A comment asks why I am opposed to the DREAM Act. Here's why, from John Derbyshire.
The "DREAM" in "DREAM Act" is an acronym, D-R-E-A-M, standing for "Development, Relief and Education for Alien Minors" Act. The deal is supposed to be that if you are an illegal alien in the country more than five years, were under the age of 16 when you arrived, are less than 35 years old at the bill's enactment, and have graduated high school in the U.S.A., you get amnesty. The idea is that kids brought here by illegal alien parents and put in our schools to get an education funded by American taxpayers, should also get permanent residence rights.
You have to give some verbal assurances that you intend to go to college or join the military, but you don't asctually have to follow through on those assurances, you just have to say them. Oh, and if you do go to college, you can pay in-state tuition rates, unlike out-of-state American citizens. Citizens? Who cares about them?
Note that once you've got your amnesty and your green card, you can then easily get green cards for your parents. You can also start applying for your foreign brothers, sisters, uncles, aunts, cousins, grandpa's ex-wife's second cousin's step-daughter, et cetera, to be admitted under the "family unification" rules.
Even setting aside all that, though, the DREAM Act faces a huge problem common to all so-called "immigration reform" measures: administrative overload.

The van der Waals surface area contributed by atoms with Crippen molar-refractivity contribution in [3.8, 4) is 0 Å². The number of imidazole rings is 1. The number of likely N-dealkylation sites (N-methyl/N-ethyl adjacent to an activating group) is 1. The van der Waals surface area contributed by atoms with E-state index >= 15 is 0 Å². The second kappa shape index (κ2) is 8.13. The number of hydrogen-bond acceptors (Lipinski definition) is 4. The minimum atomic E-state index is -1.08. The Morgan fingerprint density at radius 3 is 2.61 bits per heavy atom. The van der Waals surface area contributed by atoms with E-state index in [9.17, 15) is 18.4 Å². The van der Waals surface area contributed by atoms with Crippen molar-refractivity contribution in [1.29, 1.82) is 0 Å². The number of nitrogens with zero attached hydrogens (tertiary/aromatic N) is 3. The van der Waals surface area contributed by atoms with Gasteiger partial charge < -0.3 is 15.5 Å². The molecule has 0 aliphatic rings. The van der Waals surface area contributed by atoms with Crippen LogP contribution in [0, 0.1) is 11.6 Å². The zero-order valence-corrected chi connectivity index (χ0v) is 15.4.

If you have any interaction with the immigration authorities, the first thing you see is that they can't possibly cope with their current workload. Mark Krikorian's splendid book The New Case Against Immigration has many blood-curdling examples of this impossible level of administrative work. In one case, a backlog of ninety thousand documents that needed processing was eliminated by shredding the documents. Mark also describes the technique of "lane flushing" at the Ambassador Bridge where Canada meets Detroit. That is, when the lane of vehicles waiting to have their immigration documents scrutinized gets too long, border officials just wave a few hundred through without any checks. Problem solved!
These kinds of things are routine in the system as it now is. And Harry Reid wants to add this new huge burden to the work of our immigration bureaucrats? They're going to have to, for example, check that the Guatemalan birth certificate someone just presented is valid. How are they going to do that in a timely fashion, with 200 people on line behind the Guatemalan guy? How are they going to do it at all?
What in fact will happen will go like this:Immigration Officer: Did you arrive more than five years ago?
Applicant: Yes. See, here's a Dunkin' Donuts receipt from 2003 — that was my first meal in the U.S.A.!
Immigration Officer: And were you less than 16 at the time?
Applicant: Yes. Here's my birth certificate. You can read Laotian script, I hope?
Immigration Officer: And you were under 35 in September 2010?
Applicant: Sure. Do the arithmetic.
Immigration Officer: And you intend to go to college, or join the military?
Applicant: Certainly. Soon as I get my papers, straight to the recruiting office!
Immigration Officer: Okey-dokey. Take this to Window Twelve, then you'll be all set.
What Harry Reid actually wants, of course, is to boost up his Hispanic support in the tight race he's in with Tea Party insurgent Sharron Angle. Compared with that, what does a little thing like the integrity of American citizenship matter?